Little hope for creditors in Hastie administration

Creditors of failed construction company Hastie have been told by the company’s administrator that it was going to be tough for creditors to get returns.

Speaking at a creditors meeting in Melbourne yesterday, Ian Carson, of PPB Advisory, said Hastie owed $500 million to the banks and around $100 million to non-bank creditors.

A spokesperson for PPB told SmartCompany that Carson was “fairly frank” at the meeting about the outlook for the creditors and said there is going to be a line of creditors and it is going to be “relatively tough” getting a return.

The spokesperson said creditors will rank in different ways in “quite a complex equation”, and if funds are left that is how they will be distributed.

Only 100 people around the country attended the creditors meetings. There were meetings in each state because Hastie’s companies are domiciled in different states.

The spokesperson said the meetings were “largely procedural” and confirmed the appointment of an administrator and a timetable for getting back to creditors.

At the meetings, Carson announced that he was pleased that approximately 1,200 workers out of 2,700 Hastie employees in Australia appear to have been re-employed through asset sales or shifting to contractors or other employment.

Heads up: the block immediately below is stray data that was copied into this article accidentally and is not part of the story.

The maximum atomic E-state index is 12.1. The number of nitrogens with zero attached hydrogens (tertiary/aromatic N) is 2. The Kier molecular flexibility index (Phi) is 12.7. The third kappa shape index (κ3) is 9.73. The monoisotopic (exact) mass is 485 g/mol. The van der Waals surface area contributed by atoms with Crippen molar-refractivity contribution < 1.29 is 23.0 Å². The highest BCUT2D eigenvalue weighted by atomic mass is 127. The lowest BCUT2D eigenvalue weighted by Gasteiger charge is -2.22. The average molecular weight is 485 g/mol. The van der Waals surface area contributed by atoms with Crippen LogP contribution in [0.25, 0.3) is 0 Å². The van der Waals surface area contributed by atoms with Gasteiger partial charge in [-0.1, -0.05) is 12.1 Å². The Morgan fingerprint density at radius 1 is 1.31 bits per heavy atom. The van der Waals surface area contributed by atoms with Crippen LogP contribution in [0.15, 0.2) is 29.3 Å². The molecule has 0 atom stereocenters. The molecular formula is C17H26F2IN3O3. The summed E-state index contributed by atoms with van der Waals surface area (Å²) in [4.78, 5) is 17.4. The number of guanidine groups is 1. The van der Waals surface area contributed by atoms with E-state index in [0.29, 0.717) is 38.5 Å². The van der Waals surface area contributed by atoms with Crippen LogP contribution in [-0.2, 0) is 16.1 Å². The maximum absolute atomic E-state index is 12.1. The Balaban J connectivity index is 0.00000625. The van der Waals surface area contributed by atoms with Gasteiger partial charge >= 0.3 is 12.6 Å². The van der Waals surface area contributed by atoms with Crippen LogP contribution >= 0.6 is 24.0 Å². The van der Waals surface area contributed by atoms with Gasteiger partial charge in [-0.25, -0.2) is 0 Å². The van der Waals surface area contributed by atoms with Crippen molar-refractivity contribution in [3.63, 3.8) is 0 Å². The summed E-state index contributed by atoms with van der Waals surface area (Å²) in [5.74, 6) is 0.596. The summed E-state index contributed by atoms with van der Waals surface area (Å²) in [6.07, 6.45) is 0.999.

In addition, a few small sales of businesses are to be announced, which PPB’s spokesperson said will probably be detailed today, taking it to 435 jobs saved by asset sales.

Workplace Relations Minister Bill Shorten has exercised his discretion to enable affected Hastie Group employees to commence a claim process immediately under the Federal Government’s General Employee Entitlements and Redundancy Scheme.

GEERS is typically only available when a company has entered liquidation and not when it is in administration.

“This is an excellent development for Hastie employees,” Craig Crosbie, partner at PPB Advisory, said in a statement yesterday.

“Hastie employees stand to receive their outstanding employee entitlements within a six-week time frame, far sooner than the typical process would allow.”

Hastie had about 7,000 workers around the world when it collapsed late last month.


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